Concise letters and emails tell a recipient what they need to know. Use the right level of formality for the recipient and purpose. Be mindful of people’s privacy.
Identify the user and purpose
The user (recipient) and the purpose determine whether you use an email or a letter.
The level of formality in the writing depends on the recipient and the purpose.
When you write emails or letters for work, use the right format and tone for the purpose.
Users vary. They include:
- people outside government
- colleagues in the department or agency
- colleagues in other departments or agencies.
Consider the kind of relationship that you have with the recipient.
Emails and letters have many purposes. These include:
- providing or seeking information
- giving advice or requiring action to enforce a law or regulation
- taking part in a discussion or negotiation about a topic or issue.
Assess the formality based on context and policy
Letters are more formal than emails, but the differences are becoming blurred. Emails are now used for some formal official correspondence.
The more formal the purpose, the more likely it is that you will use a letter instead of an email. But the choice is not clear-cut and depends on your organisation’s preferences. Make sure you know what they are.
In formal correspondence requiring a person to comply with a law, you would be more likely to write a letter.
In informal correspondence between colleagues working together, you would be more likely to use an email.
Write in clear language with appropriate tone
Always write in plain language.
Consider the needs of the person who will get the email or letter and choose the right tone.
The Freedom of Information Act 1982 gives people the right to request access to government-held information. This includes emails and letters.
If you write in government, the email or letter you write could become public. Emails and letters can be subject to freedom of information requests. They could also be used as evidence during legal proceedings.
Confirm privacy rules before you write to someone
Take steps to confirm details are up-to-date before sending letters containing personal information.
Your organisation has obligations under the Privacy Act 1988.
When you handle personal information, you must comply with the Australian Privacy Principles. Personal information is any information that could identify an individual, in any format.
You must prevent unintended transmission of personal information via email. Emails need to be sent securely and to the correct recipient. Check your organisation’s processes and procedures for the secure transmission of personal information.
For letters sent by post, consider using registered post. This requires signature on delivery to ensure the letter is delivered to the correct recipient.
The Office of the Australian Information Commissioner has more guidance in it’s Guide to securing personal information.
You must have someone’s explicit permission to add them to a mailing list and you must give them the option to unsubscribe.
Your organisation might also have obligations under the Spam Act 2003. The Australian Communications and Media Authority can provide guidance about emailing promotional content via a distribution list.
Include the recipient’s name and postal address at the top of the letter. Make sure the recipient’s details are correct.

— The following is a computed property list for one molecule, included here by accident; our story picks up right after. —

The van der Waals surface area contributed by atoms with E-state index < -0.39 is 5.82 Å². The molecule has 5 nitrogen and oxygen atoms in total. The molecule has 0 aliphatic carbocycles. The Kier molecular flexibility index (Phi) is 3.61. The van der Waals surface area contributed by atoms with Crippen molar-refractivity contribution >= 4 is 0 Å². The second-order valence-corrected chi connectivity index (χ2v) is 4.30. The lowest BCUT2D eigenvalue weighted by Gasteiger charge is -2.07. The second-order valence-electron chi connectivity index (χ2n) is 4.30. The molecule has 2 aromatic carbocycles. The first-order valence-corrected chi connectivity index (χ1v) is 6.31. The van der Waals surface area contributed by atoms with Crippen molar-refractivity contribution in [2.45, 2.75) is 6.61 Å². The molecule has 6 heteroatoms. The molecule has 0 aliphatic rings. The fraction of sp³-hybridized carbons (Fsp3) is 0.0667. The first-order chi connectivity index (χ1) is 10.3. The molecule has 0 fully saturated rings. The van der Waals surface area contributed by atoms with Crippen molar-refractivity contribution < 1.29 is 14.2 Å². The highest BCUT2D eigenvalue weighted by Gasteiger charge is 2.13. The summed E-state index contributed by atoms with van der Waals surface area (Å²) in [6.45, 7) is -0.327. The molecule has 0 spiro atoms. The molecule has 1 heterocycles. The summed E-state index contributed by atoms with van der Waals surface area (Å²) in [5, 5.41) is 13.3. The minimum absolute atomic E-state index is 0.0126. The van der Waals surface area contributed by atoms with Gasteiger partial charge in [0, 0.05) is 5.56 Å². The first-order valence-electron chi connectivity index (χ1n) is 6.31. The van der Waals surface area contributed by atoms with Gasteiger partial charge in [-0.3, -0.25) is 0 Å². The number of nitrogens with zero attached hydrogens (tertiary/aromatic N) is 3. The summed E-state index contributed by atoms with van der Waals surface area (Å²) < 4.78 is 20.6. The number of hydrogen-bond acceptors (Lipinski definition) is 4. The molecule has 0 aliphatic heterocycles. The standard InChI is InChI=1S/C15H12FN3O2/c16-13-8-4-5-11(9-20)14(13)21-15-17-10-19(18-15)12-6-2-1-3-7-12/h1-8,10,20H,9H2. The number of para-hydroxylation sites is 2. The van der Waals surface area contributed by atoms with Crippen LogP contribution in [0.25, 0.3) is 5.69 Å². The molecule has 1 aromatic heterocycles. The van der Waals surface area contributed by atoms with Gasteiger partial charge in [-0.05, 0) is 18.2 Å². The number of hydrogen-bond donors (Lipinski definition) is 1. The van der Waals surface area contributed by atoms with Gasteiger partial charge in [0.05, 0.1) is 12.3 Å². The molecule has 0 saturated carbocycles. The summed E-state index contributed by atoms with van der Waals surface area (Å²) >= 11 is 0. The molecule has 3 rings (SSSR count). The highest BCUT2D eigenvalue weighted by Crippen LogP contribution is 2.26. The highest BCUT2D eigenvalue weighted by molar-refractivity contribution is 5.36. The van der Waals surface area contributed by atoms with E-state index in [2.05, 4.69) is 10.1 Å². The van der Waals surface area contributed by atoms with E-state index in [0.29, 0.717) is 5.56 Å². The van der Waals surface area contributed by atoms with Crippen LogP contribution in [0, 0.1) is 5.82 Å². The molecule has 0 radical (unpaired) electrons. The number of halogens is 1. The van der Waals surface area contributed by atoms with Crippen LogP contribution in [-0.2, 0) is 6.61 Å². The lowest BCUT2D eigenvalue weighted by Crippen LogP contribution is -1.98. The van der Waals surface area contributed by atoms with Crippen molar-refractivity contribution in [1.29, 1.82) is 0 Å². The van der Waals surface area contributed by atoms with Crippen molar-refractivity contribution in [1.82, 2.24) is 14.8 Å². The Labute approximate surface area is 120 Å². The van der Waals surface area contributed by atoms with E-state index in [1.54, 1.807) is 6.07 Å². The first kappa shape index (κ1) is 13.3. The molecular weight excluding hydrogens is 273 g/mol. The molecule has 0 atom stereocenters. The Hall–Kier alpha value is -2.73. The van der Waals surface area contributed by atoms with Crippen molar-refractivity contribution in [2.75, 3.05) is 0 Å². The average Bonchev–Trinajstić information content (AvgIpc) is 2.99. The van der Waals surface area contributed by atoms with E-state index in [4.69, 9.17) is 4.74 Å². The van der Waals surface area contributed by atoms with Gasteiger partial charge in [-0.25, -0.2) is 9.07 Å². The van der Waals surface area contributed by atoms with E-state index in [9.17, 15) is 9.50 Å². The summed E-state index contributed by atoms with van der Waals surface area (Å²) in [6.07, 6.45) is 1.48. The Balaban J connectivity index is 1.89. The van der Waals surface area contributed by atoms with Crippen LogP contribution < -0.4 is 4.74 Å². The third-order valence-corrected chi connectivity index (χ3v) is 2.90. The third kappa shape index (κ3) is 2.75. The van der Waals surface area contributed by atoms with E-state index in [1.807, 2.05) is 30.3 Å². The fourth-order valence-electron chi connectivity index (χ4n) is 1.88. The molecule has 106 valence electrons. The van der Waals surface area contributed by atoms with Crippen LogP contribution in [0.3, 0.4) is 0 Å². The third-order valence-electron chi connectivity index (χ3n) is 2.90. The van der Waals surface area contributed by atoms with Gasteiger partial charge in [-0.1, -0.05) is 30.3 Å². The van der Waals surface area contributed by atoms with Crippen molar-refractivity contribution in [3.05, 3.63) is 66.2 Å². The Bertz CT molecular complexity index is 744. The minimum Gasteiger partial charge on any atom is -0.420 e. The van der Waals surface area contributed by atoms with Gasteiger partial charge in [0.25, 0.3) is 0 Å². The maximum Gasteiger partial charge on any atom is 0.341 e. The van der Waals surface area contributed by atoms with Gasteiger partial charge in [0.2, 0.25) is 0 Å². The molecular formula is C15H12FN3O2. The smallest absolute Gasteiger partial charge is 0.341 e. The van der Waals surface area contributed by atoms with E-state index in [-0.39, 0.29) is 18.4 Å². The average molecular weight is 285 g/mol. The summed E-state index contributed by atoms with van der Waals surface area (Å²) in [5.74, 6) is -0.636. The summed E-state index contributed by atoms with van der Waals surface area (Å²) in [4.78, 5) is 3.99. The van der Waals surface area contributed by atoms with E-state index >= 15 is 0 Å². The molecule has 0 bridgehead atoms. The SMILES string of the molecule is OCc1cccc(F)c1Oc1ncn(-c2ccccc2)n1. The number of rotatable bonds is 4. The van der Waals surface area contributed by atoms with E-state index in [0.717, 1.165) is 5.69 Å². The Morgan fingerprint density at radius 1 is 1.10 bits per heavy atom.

If you’re sending a letter to someone in an organisation, include:
- the recipient’s position
- the branch or division they work in
- the name of the organisation.
Use information only if it is accurate, up to date, complete and relevant. If necessary, contact a recipient to confirm their address.
For letters you send electronically:
- Consider using secure messaging services like myGov rather than email.
- With emails, explain in the covering text that the email has a letter attached.
CC and BCC fields
Send emails to people only if they need the information.
Copy people into an email if they need the email for information only.
- Include recipients in the ‘To’ field only if you need them to act on something in the email.
- Use the ‘CC’ field if people all know each other or can look up an email address with ease.
- Use the ‘BCC’ field to send an email to a group of people who don’t know each other. Use of BCC protects people’s privacy by not disclosing their name or email address.
Use your organisation’s letter templates
Use the organisation’s template for letters. The template will include any branding you need to use, including letterhead.
Using a template helps the recipient know that the letter is official and that they can trust it. It is also part of the organisation’s brand and shows consistency.
Electronic letters are more accessible for some people than paper letters. For example, a person who is blind or has low vision can access electronic documents by using screen-reading software.
- To enable mobile device screen readers to access the file, use an accessible file format.
- For images in emails and digital letters, use alt text.
Consider accessibility when sending attachments. For example, don’t send PDF attachments if the recipient could be using a mobile device to read the email.
Make sure any links are easily found and work properly.
Include dates in letters
Include the date you are sending the letter so that the recipient knows when you wrote it. This is especially important if they need to do something or if you are notifying them of a decision.
Write a clear and concise subject line
Be clear and concise with the subject line. It should sum up the purpose of the email.
Write the subject line as a heading that helps people know what is in the email and why they should read it. As for all headings, it is good practice to put the main idea first. This is especially helpful when people read emails on smaller screens. A long subject line might not be displayed in full on smaller screens.
People are more likely to open an email if the subject is clear. It is also easier to find the email later.
Avoid using expressions and words that make the email look like spam or like a suspicious email.
A subject in a letter is like a subject line in an email. It’s what the recipient will read first and must make the purpose of the letter very clear.